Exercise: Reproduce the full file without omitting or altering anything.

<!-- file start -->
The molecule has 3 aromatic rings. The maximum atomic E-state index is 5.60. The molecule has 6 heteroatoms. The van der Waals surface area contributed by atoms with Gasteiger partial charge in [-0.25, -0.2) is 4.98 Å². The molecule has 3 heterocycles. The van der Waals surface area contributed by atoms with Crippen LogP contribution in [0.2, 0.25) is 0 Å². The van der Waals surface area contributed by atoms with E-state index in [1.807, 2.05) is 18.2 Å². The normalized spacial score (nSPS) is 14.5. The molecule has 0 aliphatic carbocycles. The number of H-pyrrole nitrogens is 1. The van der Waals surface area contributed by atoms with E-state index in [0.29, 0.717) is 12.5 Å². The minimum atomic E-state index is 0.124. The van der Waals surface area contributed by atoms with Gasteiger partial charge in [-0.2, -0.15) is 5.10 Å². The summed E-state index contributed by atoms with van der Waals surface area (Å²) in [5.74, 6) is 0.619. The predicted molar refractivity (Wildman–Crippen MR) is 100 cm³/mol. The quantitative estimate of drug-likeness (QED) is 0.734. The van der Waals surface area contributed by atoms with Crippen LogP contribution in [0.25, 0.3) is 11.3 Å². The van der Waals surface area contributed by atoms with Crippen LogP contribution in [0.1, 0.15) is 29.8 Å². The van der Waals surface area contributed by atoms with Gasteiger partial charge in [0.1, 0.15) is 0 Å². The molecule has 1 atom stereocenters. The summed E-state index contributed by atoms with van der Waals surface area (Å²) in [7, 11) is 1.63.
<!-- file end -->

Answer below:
The molecule has 3 aromatic rings. The maximum atomic E-state index is 5.60. The molecule has 6 heteroatoms. The van der Waals surface area contributed by atoms with Gasteiger partial charge in [-0.25, -0.2) is 4.98 Å². The molecule has 3 heterocycles. The van der Waals surface area contributed by atoms with Crippen LogP contribution in [0.2, 0.25) is 0 Å². The van der Waals surface area contributed by atoms with E-state index in [1.807, 2.05) is 18.2 Å². The normalized spacial score (nSPS) is 14.5. The molecule has 0 aliphatic carbocycles. The number of H-pyrrole nitrogens is 1. The van der Waals surface area contributed by atoms with E-state index in [0.29, 0.717) is 12.5 Å². The minimum atomic E-state index is 0.124. The van der Waals surface area contributed by atoms with Gasteiger partial charge in [-0.2, -0.15) is 5.10 Å². The summed E-state index contributed by atoms with van der Waals surface area (Å²) in [5.74, 6) is 0.619. The predicted molar refractivity (Wildman–Crippen MR) is 100 cm³/mol. The quantitative estimate of drug-likeness (QED) is 0.734. The van der Waals surface area contributed by atoms with Crippen LogP contribution in [0.25, 0.3) is 11.3 Å². The van der Waals surface area contributed by atoms with Crippen LogP contribution in [0.1, 0.15) is 29.8 Å². The van der Waals surface area contributed by atoms with Gasteiger partial charge in [0.1, 0.15) is 0 Å². The molecule has 1 atom stereocenters. The summed E-state index contributed by atoms with van der Waals surface area (Å²) in [7, 11) is 1.63.